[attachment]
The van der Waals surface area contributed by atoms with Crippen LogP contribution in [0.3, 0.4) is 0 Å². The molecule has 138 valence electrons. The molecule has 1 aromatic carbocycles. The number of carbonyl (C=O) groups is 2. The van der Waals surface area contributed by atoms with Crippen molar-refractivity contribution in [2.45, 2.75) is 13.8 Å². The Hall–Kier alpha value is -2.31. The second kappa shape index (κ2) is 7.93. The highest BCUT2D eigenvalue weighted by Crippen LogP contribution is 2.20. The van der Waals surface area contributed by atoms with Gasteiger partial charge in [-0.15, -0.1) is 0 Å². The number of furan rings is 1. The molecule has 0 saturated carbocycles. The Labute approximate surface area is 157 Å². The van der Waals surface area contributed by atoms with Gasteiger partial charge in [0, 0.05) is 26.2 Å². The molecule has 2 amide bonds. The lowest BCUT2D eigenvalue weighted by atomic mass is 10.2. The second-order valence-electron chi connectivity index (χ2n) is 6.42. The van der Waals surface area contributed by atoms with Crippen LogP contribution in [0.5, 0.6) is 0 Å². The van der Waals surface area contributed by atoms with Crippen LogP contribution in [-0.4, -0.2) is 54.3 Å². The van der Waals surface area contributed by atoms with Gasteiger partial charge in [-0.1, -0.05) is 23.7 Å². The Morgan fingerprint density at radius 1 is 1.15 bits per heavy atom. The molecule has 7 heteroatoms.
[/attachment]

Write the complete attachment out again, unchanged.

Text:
The van der Waals surface area contributed by atoms with Crippen LogP contribution in [0.3, 0.4) is 0 Å². The molecule has 138 valence electrons. The molecule has 1 aromatic carbocycles. The number of carbonyl (C=O) groups is 2. The van der Waals surface area contributed by atoms with Crippen molar-refractivity contribution in [2.45, 2.75) is 13.8 Å². The Hall–Kier alpha value is -2.31. The second kappa shape index (κ2) is 7.93. The highest BCUT2D eigenvalue weighted by Crippen LogP contribution is 2.20. The van der Waals surface area contributed by atoms with Gasteiger partial charge in [-0.15, -0.1) is 0 Å². The number of furan rings is 1. The molecule has 0 saturated carbocycles. The Labute approximate surface area is 157 Å². The van der Waals surface area contributed by atoms with Gasteiger partial charge in [0, 0.05) is 26.2 Å². The molecule has 2 amide bonds. The lowest BCUT2D eigenvalue weighted by atomic mass is 10.2. The second-order valence-electron chi connectivity index (χ2n) is 6.42. The van der Waals surface area contributed by atoms with Crippen LogP contribution in [0.5, 0.6) is 0 Å². The van der Waals surface area contributed by atoms with Crippen LogP contribution in [-0.4, -0.2) is 54.3 Å². The van der Waals surface area contributed by atoms with Gasteiger partial charge in [-0.1, -0.05) is 23.7 Å². The Morgan fingerprint density at radius 1 is 1.15 bits per heavy atom. The molecule has 7 heteroatoms.